Stoney's Rockin County and Live Nation Presents
6611 Las Vegas Blvd South, #160
Las Vegas, NV, 89119
Doors 7:00 PM / Show 9:00 PM
This event is 18 and over
Performing music may just be in Scott Stevens’ blood. The artist and songwriter grew up surrounded not just by country music but by a talented family; Scott’s mom led music at their church, and his dad played with the Talking Heads and Joe Walsh of the Eagles. “My dad had his old electric guitars, a couple Les Pauls, hanging up on the walls, and I wanted to be like him. So I started to learn” Scott says. And he did learn. He also picked up piano, drums, and bass guitar along the way. Moved by the very concept of creating something (music) from nothing, he was hooked. Music became everything.
“I was raised to love, listen to, and play all genres of music, but when I first heard Tim McGraw, I knew I was a country music singer,” the Knoxville, Tennessee native says. “I’m drawn to melodies that get burned on your brain, and lyrics that resonate with more than just me – that reach out and touch people,” he says.
Not only does it resonate, but resoundingly so: Scott’s independently released debut EP garnered over 15,000 downloads and 70,000 streams within just months of release.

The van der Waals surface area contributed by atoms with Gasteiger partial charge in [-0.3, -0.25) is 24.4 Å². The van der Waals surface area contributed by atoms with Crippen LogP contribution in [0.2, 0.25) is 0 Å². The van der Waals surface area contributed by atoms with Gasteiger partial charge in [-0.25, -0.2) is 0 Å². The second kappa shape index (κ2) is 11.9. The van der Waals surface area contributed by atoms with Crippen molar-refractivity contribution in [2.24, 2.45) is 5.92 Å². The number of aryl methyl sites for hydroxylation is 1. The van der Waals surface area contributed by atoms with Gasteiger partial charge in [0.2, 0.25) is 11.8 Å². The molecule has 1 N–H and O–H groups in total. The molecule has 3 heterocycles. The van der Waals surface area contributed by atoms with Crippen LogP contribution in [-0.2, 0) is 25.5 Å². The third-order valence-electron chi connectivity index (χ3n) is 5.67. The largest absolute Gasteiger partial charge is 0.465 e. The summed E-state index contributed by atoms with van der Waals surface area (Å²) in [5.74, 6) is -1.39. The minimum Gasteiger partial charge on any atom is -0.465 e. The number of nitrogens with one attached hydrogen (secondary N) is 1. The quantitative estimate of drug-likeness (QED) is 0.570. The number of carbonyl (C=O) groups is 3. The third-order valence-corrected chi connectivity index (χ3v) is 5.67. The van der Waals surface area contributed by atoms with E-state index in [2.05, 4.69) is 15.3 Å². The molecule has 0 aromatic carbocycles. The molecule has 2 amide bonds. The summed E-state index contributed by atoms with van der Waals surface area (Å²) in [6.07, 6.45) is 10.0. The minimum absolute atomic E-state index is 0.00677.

“Remember how you felt the first time you heard Keith Urban – that’s the way you feel the first time you hear Scott,” says CMA, ACM, and CRB Major Market Personality of the Year Ramblin’ Ray Stevens.
It’s a feeling that’s struck again and again – with journalists, with industry executives, and with fans. It caught the attention of Nashville publisher CTM. It’s also earned him opening slots for Randy Houser, Craig Morgan, Melissa Etheridge, Montgomery Gentry, Michael Ray, and Parmalee, co-writes with industry legends like Jeffery Steele and Mark Nesler, and song placements with ABC and HGTV.
Though it wasn’t his first career love, Scott first considered music in high school. As a kid, he excelled as an athlete – he was determined to play basketball professionally and was most often found shooting hoops in the drive. But a reevaluation of his life goals came at around age 16. “I’ll never forget it,” Scott laughs. “My mom had a conversation with me – she tells me ‘Scott, you’re not that good.’ It sounds so harsh, but it was so necessary.”
When he simultaneously broke his arm and leg a year later while snowboarding, he was forced to turn to other interests. “I had to be pulled out of school,” Scott says. “I couldn’t even write. But I could hold a guitar.” He began to write songs, eventually entering a songwriting contest, which he won. He’s been writing and performing ever since.
It’s a performance you won’t want to miss. “Scott is the rare and real performer,” Shelby Kennedy, VP of Entertainment Relations at TuneCore (Spotify, iTunes), says. “He’s the natural artist that so many try to be.”